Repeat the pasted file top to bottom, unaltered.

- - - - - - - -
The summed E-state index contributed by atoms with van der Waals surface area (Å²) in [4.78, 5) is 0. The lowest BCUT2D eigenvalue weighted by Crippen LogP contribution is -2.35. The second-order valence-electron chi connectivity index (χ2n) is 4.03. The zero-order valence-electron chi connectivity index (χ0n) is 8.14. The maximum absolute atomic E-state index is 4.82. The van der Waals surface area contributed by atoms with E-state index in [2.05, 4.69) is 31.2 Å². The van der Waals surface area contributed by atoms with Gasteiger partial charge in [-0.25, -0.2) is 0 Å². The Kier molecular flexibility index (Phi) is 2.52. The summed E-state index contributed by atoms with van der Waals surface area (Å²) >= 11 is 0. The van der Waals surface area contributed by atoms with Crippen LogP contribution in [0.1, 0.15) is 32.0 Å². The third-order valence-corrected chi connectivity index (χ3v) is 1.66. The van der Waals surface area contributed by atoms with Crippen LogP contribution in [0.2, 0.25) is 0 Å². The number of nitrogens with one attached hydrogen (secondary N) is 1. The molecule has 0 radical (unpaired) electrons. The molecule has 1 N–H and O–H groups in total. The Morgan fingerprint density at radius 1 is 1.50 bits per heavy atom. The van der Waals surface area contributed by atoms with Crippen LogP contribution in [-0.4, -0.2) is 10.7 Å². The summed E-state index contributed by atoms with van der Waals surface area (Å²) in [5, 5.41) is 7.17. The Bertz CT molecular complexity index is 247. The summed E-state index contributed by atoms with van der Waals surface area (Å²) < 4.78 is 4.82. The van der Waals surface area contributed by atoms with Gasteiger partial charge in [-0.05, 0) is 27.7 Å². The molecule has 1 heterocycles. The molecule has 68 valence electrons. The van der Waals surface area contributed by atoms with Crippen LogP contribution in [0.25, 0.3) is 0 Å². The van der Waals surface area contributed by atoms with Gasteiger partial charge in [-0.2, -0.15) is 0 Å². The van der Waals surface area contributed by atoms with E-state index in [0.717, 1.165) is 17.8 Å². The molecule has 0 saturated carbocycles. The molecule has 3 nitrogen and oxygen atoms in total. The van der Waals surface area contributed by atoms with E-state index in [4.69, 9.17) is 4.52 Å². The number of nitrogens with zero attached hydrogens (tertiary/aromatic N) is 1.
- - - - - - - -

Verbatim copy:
The summed E-state index contributed by atoms with van der Waals surface area (Å²) in [4.78, 5) is 0. The lowest BCUT2D eigenvalue weighted by Crippen LogP contribution is -2.35. The second-order valence-electron chi connectivity index (χ2n) is 4.03. The zero-order valence-electron chi connectivity index (χ0n) is 8.14. The maximum absolute atomic E-state index is 4.82. The van der Waals surface area contributed by atoms with E-state index in [2.05, 4.69) is 31.2 Å². The van der Waals surface area contributed by atoms with Gasteiger partial charge in [-0.25, -0.2) is 0 Å². The Kier molecular flexibility index (Phi) is 2.52. The summed E-state index contributed by atoms with van der Waals surface area (Å²) >= 11 is 0. The van der Waals surface area contributed by atoms with Crippen LogP contribution in [0.1, 0.15) is 32.0 Å². The third-order valence-corrected chi connectivity index (χ3v) is 1.66. The van der Waals surface area contributed by atoms with Crippen LogP contribution in [0.2, 0.25) is 0 Å². The number of nitrogens with one attached hydrogen (secondary N) is 1. The molecule has 0 radical (unpaired) electrons. The molecule has 1 N–H and O–H groups in total. The Morgan fingerprint density at radius 1 is 1.50 bits per heavy atom. The van der Waals surface area contributed by atoms with Crippen LogP contribution in [-0.4, -0.2) is 10.7 Å². The summed E-state index contributed by atoms with van der Waals surface area (Å²) in [5, 5.41) is 7.17. The Bertz CT molecular complexity index is 247. The summed E-state index contributed by atoms with van der Waals surface area (Å²) < 4.78 is 4.82. The van der Waals surface area contributed by atoms with Gasteiger partial charge in [-0.05, 0) is 27.7 Å². The molecule has 1 heterocycles. The molecule has 68 valence electrons. The van der Waals surface area contributed by atoms with Crippen LogP contribution in [0.25, 0.3) is 0 Å². The van der Waals surface area contributed by atoms with Gasteiger partial charge in [-0.2, -0.15) is 0 Å². The van der Waals surface area contributed by atoms with E-state index in [0.717, 1.165) is 17.8 Å². The molecule has 0 saturated carbocycles. The molecule has 3 nitrogen and oxygen atoms in total. The van der Waals surface area contributed by atoms with E-state index in [4.69, 9.17) is 4.52 Å². The number of nitrogens with zero attached hydrogens (tertiary/aromatic N) is 1.